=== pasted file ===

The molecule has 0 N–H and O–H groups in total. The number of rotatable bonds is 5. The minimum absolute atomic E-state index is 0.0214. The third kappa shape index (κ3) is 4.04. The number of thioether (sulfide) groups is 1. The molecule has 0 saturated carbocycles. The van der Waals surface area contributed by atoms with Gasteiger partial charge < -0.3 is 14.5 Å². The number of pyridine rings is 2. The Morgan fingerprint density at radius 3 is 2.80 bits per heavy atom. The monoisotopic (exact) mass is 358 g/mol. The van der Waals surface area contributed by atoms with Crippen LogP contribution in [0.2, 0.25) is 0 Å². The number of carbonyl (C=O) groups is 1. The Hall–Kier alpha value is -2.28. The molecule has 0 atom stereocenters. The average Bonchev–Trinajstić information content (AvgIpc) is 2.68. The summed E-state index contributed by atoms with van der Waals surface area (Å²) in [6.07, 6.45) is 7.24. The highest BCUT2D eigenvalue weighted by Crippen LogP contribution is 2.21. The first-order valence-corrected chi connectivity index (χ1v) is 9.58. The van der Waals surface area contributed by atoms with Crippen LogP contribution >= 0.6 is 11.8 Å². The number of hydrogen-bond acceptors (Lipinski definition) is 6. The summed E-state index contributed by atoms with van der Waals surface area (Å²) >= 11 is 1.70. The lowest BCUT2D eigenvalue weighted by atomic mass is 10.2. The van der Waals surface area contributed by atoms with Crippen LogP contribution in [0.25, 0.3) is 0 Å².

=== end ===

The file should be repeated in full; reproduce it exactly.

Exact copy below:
The molecule has 0 N–H and O–H groups in total. The number of rotatable bonds is 5. The minimum absolute atomic E-state index is 0.0214. The third kappa shape index (κ3) is 4.04. The number of thioether (sulfide) groups is 1. The molecule has 0 saturated carbocycles. The van der Waals surface area contributed by atoms with Gasteiger partial charge < -0.3 is 14.5 Å². The number of pyridine rings is 2. The Morgan fingerprint density at radius 3 is 2.80 bits per heavy atom. The monoisotopic (exact) mass is 358 g/mol. The van der Waals surface area contributed by atoms with Crippen LogP contribution in [0.2, 0.25) is 0 Å². The number of carbonyl (C=O) groups is 1. The Hall–Kier alpha value is -2.28. The molecule has 0 atom stereocenters. The average Bonchev–Trinajstić information content (AvgIpc) is 2.68. The summed E-state index contributed by atoms with van der Waals surface area (Å²) in [6.07, 6.45) is 7.24. The highest BCUT2D eigenvalue weighted by Crippen LogP contribution is 2.21. The first-order valence-corrected chi connectivity index (χ1v) is 9.58. The van der Waals surface area contributed by atoms with Crippen LogP contribution >= 0.6 is 11.8 Å². The number of hydrogen-bond acceptors (Lipinski definition) is 6. The summed E-state index contributed by atoms with van der Waals surface area (Å²) >= 11 is 1.70. The lowest BCUT2D eigenvalue weighted by atomic mass is 10.2. The van der Waals surface area contributed by atoms with Crippen LogP contribution in [0.25, 0.3) is 0 Å².